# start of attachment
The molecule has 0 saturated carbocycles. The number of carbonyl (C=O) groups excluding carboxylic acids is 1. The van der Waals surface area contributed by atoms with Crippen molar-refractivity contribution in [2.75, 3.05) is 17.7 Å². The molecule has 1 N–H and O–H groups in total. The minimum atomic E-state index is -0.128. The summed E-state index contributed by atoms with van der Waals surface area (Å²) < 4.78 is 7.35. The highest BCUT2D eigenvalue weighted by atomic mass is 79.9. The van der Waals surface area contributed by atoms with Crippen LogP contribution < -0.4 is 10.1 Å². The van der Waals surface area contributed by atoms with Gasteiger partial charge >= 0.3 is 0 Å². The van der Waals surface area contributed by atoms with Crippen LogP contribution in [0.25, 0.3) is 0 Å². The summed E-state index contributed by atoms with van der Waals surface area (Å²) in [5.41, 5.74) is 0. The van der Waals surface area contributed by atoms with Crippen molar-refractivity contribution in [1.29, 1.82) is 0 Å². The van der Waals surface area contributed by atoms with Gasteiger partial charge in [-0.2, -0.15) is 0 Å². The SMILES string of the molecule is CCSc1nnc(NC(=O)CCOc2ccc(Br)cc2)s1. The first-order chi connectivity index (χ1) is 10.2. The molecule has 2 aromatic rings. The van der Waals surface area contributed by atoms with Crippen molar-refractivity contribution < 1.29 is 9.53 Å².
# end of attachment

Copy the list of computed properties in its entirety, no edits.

The molecule has 0 saturated carbocycles. The number of carbonyl (C=O) groups excluding carboxylic acids is 1. The van der Waals surface area contributed by atoms with Crippen molar-refractivity contribution in [2.75, 3.05) is 17.7 Å². The molecule has 1 N–H and O–H groups in total. The minimum atomic E-state index is -0.128. The summed E-state index contributed by atoms with van der Waals surface area (Å²) < 4.78 is 7.35. The highest BCUT2D eigenvalue weighted by atomic mass is 79.9. The van der Waals surface area contributed by atoms with Crippen LogP contribution < -0.4 is 10.1 Å². The van der Waals surface area contributed by atoms with Gasteiger partial charge >= 0.3 is 0 Å². The van der Waals surface area contributed by atoms with Crippen LogP contribution in [0.25, 0.3) is 0 Å². The summed E-state index contributed by atoms with van der Waals surface area (Å²) in [5.41, 5.74) is 0. The van der Waals surface area contributed by atoms with Crippen molar-refractivity contribution in [1.29, 1.82) is 0 Å². The van der Waals surface area contributed by atoms with Gasteiger partial charge in [-0.2, -0.15) is 0 Å². The SMILES string of the molecule is CCSc1nnc(NC(=O)CCOc2ccc(Br)cc2)s1. The first-order chi connectivity index (χ1) is 10.2. The molecule has 2 aromatic rings. The van der Waals surface area contributed by atoms with Crippen molar-refractivity contribution < 1.29 is 9.53 Å².